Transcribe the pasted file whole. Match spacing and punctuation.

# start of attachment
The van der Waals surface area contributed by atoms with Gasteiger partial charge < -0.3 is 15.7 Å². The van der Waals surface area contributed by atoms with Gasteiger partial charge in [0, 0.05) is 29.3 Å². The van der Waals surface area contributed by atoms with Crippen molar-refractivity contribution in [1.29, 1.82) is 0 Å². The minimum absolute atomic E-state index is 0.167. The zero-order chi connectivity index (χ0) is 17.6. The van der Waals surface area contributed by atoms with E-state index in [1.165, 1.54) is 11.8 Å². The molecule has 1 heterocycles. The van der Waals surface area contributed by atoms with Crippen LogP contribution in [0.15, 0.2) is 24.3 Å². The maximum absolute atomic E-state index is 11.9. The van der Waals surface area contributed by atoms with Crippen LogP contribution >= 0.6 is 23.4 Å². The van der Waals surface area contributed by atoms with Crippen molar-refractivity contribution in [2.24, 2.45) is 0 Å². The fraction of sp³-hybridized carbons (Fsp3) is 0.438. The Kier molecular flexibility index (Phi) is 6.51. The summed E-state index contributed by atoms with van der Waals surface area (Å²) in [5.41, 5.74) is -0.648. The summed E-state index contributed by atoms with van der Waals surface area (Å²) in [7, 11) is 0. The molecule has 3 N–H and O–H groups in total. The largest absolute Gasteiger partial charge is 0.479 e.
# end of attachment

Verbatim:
The van der Waals surface area contributed by atoms with Gasteiger partial charge < -0.3 is 15.7 Å². The van der Waals surface area contributed by atoms with Gasteiger partial charge in [0, 0.05) is 29.3 Å². The van der Waals surface area contributed by atoms with Crippen molar-refractivity contribution in [1.29, 1.82) is 0 Å². The minimum absolute atomic E-state index is 0.167. The zero-order chi connectivity index (χ0) is 17.6. The van der Waals surface area contributed by atoms with E-state index in [1.165, 1.54) is 11.8 Å². The molecule has 1 heterocycles. The van der Waals surface area contributed by atoms with Crippen LogP contribution in [0.15, 0.2) is 24.3 Å². The maximum absolute atomic E-state index is 11.9. The van der Waals surface area contributed by atoms with Crippen LogP contribution >= 0.6 is 23.4 Å². The van der Waals surface area contributed by atoms with Crippen molar-refractivity contribution in [2.24, 2.45) is 0 Å². The fraction of sp³-hybridized carbons (Fsp3) is 0.438. The Kier molecular flexibility index (Phi) is 6.51. The summed E-state index contributed by atoms with van der Waals surface area (Å²) in [5.41, 5.74) is -0.648. The summed E-state index contributed by atoms with van der Waals surface area (Å²) in [7, 11) is 0. The molecule has 3 N–H and O–H groups in total. The largest absolute Gasteiger partial charge is 0.479 e.